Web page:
·         Flonase and Nasonex FDA pregnancy category are C. It is not known whether Flonase or Nasonex will harm an unborn baby. Women should tell their doctor if they are pregnant or plan to become pregnant while using these products,

·         It is not known whether mometasone or fluticasone passes into breast milk. Mothers who are breast-feeding a baby should not use these products without their doctor permission.

·         Patients with diabetes should tell their doctors if they are using these drugs, corticosteroids can increase sugar levels in blood.

How should Flonase and Nasonex be used?

To use Flonase or Nasonex nasal spray properly, patients should follow next steps:

1.      Remove the cap from the bottle and shake the bottle gently.

2.      If you are using the pump for the first time you must prime the pump. Press and release the nozzle to release 5 sprays into the air away from the face. If you have not used it for 2 weeks or longer, press and release 1 spray into the air away from the face.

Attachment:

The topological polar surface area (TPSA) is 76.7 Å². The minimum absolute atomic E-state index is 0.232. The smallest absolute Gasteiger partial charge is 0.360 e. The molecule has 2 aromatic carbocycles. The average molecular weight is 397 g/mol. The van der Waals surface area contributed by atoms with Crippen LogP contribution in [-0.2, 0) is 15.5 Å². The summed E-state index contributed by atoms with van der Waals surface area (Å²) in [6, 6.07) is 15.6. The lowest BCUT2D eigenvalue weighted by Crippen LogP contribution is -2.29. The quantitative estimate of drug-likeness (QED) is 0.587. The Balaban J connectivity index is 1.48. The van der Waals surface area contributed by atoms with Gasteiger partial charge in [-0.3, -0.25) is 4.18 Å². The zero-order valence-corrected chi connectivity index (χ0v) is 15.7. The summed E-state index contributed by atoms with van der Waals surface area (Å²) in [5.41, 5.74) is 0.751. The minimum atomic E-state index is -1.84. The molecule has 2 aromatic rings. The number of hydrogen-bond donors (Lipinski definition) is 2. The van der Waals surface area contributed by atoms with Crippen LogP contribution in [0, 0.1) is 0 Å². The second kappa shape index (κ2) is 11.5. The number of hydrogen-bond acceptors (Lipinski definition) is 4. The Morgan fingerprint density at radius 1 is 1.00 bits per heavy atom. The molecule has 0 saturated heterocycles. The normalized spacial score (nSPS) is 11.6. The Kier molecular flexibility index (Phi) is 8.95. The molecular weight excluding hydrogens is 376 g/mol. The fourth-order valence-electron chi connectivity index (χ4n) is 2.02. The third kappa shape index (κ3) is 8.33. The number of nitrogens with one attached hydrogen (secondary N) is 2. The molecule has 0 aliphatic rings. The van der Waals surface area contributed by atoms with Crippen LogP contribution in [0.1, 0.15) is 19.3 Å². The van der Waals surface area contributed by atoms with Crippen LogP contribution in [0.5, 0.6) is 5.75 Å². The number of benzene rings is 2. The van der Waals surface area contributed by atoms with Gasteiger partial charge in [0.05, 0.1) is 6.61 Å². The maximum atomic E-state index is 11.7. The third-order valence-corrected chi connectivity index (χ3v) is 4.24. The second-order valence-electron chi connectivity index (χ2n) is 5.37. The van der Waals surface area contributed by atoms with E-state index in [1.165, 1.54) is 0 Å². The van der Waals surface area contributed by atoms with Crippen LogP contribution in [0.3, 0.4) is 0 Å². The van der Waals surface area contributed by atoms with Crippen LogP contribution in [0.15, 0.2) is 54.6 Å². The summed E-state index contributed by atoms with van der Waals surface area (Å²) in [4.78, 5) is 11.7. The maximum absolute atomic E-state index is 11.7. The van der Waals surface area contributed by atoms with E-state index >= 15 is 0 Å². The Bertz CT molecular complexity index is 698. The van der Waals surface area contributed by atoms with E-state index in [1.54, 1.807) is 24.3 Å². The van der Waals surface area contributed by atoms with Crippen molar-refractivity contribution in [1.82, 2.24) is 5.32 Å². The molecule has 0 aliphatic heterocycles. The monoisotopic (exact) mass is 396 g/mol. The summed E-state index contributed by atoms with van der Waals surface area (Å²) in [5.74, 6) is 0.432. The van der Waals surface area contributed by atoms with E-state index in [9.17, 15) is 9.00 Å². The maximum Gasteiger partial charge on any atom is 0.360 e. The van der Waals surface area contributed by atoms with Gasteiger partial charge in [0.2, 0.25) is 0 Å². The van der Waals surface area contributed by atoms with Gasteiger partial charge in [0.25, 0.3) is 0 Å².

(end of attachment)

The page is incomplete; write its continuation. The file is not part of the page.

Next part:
1. Gently blow your nose until your nostrils are clear. A small child may need help to gently blow his or her nose.
  2. Remove the bottle cap and gently shake the bottle.
  3. Hold the pump with the applicator between your forefinger and middle finger and the bottom resting on your thumb.
  4. Press one finger on the other hand against the side of one of your nostrils to hold it closed.
  5. Put the spray tip into your other nostril. Aim the tip toward the back of your nose, but do not push the tip deep into your nose. Do not point the tip toward your nasal septum (divider between your nostrils).
  6. Sniff gently. While you are sniffing, use your forefinger and middle finger to press firmly down on the applicator and release a spray.
  7. If you are using 2 sprays, repeat steps 6 to 8.